You might have heard the term “downer” used for a drug and wondered what it meant. It’s one of the many street names for drugs known as depressants. But what is a depressant? A depressant is any drug slows down the brain’s central nervous system and neural activity. What is a type of depressant? A whole number of drugs, including alcohol, marijuana, barbiturates and benzodiazepines and others.
There is a medical use for depressants: For those struggling with mental health issues, depressants known as antipsychotics can help treat their symptoms. For those who need aid in sleeping, depressants known as barbiturates help. For those with anxiety issues, depressants known as benzodiazepines help treat those symptoms.
However, while there is a medical use for depressants, often times, they are easy to become addicted to. For depressants that are prescribed by a doctor, if a person takes more than the recommended dose or without a prescription, that could lead to addiction. For depressants like alcohol and marijuana, a person can become addicted simply from repeated use.
Despite the many types out there, side effects of depressants are typically the same. They include:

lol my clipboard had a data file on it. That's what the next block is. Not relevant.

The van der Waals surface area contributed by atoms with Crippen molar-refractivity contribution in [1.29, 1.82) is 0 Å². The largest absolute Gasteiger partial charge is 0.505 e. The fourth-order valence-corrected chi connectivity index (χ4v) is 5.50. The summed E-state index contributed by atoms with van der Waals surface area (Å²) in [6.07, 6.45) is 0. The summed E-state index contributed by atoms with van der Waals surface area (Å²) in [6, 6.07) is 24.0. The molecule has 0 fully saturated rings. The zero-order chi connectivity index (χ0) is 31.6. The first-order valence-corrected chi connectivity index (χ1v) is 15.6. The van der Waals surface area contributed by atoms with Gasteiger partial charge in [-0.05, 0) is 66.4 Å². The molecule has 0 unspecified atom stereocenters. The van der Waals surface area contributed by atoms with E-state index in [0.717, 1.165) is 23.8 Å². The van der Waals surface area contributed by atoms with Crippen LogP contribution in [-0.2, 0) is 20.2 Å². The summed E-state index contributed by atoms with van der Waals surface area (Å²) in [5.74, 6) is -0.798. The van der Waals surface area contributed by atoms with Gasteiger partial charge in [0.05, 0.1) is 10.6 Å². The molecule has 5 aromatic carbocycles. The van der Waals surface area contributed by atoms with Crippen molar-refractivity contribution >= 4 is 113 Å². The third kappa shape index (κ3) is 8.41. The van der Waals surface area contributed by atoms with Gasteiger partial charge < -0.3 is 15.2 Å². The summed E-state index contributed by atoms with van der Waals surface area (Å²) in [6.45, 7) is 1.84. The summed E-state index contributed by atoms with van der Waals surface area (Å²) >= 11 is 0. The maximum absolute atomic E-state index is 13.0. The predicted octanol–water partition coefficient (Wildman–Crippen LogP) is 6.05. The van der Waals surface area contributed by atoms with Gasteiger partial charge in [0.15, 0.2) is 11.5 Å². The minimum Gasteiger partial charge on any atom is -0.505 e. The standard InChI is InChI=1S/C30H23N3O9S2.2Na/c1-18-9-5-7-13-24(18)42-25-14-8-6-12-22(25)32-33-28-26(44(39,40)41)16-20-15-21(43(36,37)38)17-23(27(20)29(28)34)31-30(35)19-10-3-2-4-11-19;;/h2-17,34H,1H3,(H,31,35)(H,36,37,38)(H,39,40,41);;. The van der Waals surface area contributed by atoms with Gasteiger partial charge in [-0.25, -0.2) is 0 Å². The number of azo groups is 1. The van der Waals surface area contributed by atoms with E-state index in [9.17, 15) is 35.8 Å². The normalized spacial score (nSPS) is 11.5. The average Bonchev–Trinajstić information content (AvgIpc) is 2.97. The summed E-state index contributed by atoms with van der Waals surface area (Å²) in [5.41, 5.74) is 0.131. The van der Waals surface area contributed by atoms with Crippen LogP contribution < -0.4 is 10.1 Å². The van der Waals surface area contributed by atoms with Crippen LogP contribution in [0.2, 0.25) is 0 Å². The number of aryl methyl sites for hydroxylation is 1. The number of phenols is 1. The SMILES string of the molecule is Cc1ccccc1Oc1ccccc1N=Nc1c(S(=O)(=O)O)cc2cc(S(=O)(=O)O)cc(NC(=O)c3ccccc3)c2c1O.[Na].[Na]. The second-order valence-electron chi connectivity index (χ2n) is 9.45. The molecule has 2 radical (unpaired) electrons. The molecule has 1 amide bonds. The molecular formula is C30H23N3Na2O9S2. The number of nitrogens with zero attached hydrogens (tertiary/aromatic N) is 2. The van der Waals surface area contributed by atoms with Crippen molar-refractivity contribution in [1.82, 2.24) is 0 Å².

- Slow brain function
- Slowed pulse and breathing
- Lowered blood pressure
- Poor concentration
- Slurred speech
- Visual disturbances
- Dilated pupils
- Disorientation, lack of coordination
- Difficulty or inability to urinate
Those are just the short-term side effects of depressants, however. What are the effects of depressants in the long-term?
- Chronic fatigue
- Breathing difficulties
- Sexual Problems
- Sleep issues
- High body temperature
- Weight gain
- High-blood sugar
There are also long-term health effects, such as liver disease from alcoholism, or mental impairments from benzodiazepines like Valium.
When depressants are combined and taken together, such as alcohol and Valium, it can be very dangerous. They can slow down someone’s breathing and heart rate so much that they could die.